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This course provides in-depth training on Camera Raw 7, the Photoshop CS6 component that enables photographers to open and manipulate raw format images. Raw images are minimally processed in the camera; they're effectively the exact data recorded by the camera's sensor. Author Chris Orwig shows you how to control a raw image's appearance—exposure, shadow and highlight detail, color balance, and sharpness—with far more precision than is possible with JPEG images. The course also introduces the new workflow procedures and technical concepts and issues associated with raw content, so that photographers can best leverage this powerful format.
One of the things that you'll soon discover is that Adobe Camera Raw, in a sense, is like a strong, self-contained, stand alone application, yet in another way it doesn't stand by itself. In other words, we need to use Adobe Bridge in order to select and review and evaluate our photographs, and then eventually open our images up in Adobe Camera Raw. Therefore, in order to get good at Camera Raw we need to be really good with Bridge. If you already have a good working understand of Bridge, feel free to skip ahead to the next movie.
Well, the first thing that I need to highlight here is that we can select different workspaces by clicking on this button. Here when you choose a workspace option, it will then reconfigure the panels. Let's go back to say the Essentials workspace, and take a look at the panels that we have here. We have our Folders and Favorites panels. We also have the Content where we see the thumbnails and then our Preview and Metadata panel. Well currently, my preview is really small, it's not even really that helpful. To make this bigger you can hover over the dividing line between the panels and then when you see that cursor change you can go ahead and click and drag.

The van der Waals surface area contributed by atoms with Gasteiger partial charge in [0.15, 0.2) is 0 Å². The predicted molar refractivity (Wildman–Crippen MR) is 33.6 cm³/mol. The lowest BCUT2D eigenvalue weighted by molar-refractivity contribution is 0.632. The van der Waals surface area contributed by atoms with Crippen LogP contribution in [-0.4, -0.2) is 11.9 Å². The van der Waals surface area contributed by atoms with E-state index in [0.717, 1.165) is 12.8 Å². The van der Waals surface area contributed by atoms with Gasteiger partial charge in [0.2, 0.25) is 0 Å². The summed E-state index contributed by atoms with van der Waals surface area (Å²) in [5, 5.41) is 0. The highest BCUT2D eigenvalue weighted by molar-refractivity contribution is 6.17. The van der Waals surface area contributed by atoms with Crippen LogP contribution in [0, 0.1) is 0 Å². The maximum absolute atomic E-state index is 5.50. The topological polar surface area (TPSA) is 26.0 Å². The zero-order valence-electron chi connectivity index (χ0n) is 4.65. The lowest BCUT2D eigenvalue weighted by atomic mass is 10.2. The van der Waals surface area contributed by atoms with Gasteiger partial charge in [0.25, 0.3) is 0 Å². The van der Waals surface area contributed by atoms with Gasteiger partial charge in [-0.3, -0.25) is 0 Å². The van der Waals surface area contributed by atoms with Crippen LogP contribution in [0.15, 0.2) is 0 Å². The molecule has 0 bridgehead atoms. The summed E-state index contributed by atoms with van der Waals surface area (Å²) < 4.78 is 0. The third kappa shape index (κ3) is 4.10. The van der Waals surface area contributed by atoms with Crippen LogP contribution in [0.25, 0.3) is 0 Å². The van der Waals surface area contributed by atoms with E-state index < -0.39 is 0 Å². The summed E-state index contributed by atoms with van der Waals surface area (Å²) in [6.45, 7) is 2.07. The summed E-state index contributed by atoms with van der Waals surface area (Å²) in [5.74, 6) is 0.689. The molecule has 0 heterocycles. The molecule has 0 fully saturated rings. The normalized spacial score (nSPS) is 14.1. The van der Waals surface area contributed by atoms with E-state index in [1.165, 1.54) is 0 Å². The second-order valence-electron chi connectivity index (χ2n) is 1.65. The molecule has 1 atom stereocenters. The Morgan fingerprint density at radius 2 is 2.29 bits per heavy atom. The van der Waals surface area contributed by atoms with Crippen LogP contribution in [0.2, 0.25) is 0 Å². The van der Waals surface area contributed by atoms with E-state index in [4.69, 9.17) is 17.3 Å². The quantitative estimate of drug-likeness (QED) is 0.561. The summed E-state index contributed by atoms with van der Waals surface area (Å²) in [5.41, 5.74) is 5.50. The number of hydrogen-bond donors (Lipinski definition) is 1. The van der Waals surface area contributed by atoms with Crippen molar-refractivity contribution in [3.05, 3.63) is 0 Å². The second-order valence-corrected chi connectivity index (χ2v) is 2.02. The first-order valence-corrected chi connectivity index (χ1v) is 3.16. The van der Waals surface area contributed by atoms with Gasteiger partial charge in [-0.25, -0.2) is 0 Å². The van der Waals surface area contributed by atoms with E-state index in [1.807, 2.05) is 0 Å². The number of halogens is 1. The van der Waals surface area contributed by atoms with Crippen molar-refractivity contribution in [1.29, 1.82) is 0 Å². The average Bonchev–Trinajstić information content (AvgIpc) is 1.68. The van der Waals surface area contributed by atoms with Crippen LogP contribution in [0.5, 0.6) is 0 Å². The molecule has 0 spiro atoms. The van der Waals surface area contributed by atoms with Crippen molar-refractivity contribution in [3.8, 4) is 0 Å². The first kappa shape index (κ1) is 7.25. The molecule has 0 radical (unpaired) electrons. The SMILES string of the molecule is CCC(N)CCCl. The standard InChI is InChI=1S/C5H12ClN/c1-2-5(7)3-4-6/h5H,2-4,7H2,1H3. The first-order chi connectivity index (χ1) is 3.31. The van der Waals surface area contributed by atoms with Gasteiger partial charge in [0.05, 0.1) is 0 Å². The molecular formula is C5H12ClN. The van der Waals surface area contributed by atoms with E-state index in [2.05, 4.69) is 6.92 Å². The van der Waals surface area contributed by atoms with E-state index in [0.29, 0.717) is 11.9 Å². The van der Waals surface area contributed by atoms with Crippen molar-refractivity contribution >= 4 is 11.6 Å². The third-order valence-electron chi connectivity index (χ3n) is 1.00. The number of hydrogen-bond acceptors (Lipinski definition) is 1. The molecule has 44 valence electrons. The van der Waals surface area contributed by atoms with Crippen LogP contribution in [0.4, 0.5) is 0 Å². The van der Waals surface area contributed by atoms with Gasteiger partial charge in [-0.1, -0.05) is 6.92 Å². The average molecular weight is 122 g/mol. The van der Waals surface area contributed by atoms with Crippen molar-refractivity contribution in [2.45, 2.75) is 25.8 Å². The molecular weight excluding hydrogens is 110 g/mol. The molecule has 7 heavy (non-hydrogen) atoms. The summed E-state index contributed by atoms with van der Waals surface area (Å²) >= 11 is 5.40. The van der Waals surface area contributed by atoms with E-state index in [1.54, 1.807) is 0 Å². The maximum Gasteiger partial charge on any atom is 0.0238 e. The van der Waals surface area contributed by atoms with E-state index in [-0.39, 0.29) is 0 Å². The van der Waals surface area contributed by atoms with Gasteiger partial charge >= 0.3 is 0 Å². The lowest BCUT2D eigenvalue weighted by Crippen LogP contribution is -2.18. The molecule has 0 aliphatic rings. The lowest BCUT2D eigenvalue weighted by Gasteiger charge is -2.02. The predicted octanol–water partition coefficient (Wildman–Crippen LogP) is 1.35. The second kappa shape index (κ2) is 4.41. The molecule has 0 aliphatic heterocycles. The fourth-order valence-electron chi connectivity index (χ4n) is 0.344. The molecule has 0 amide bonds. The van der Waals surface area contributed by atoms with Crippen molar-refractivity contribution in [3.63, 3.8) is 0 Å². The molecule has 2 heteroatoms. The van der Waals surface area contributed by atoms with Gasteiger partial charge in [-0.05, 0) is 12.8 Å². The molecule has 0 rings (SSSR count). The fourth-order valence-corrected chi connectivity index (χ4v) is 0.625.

Here we can do this horizontally or vertically, you can see that I'm opening up more space for this preview. The next thing that we might want to do is take a closer look at our image. To do so, just simply click on the photograph. This will give you what's called the loupe. Here this loupe is at 100% and I can move this around in order to see the detail to make sure that the eyes are sharp. If you select another photograph that loupe will still be active and here we can go ahead and reposition so we can check the detail in the photograph.
If you want to close the loupe, you can go ahead and click on it. Well, obviously, that's kind of helpful, being able to change the size of the panel by clicking and dragging and also being able to zoom in by using this Loupe tool. Well, let's say that you want an even larger view in order to decide if you're going to open a photograph up in Camera Raw. Well, another way that you can view your photograph is in a mode which is called Full Screen mode. All that you need to do is to click on one of these thumbnails, and then to press the Spacebar key.
In this Full Screen mode, we can now see our images in a way that they're much more large and here we can navigate through our photographs by pressing our Arrow keys. In this case, I'm just pressing my Right Arrow key in order to move through these different photographs. When you're ready to exit this mode, just press the Spacebar key again. Well, what about these thumbnails here. Let's say that we want our thumbnails to be larger or smaller. Well, you can use the Thumbnail slider which you'll find in the bottom right-hand corner of the Bridge. If you click and drag to the right the thumbnails become bigger, click and drag to the left they become smaller.
Or if you prefer you can use a shortcut. On a Mac it is Cmd+plus(+) or minus(-), on Windows that's Ctrl+plus(+) or minus(-). Just click on one of your thumbnails, and then you can press that shortcut in order to change that thumbnail size. Well, now that we've seen how we can start to work with the Adobe Bridge, let's also talk about a few of the essential Bridge preferences and let's do that in the next movie.
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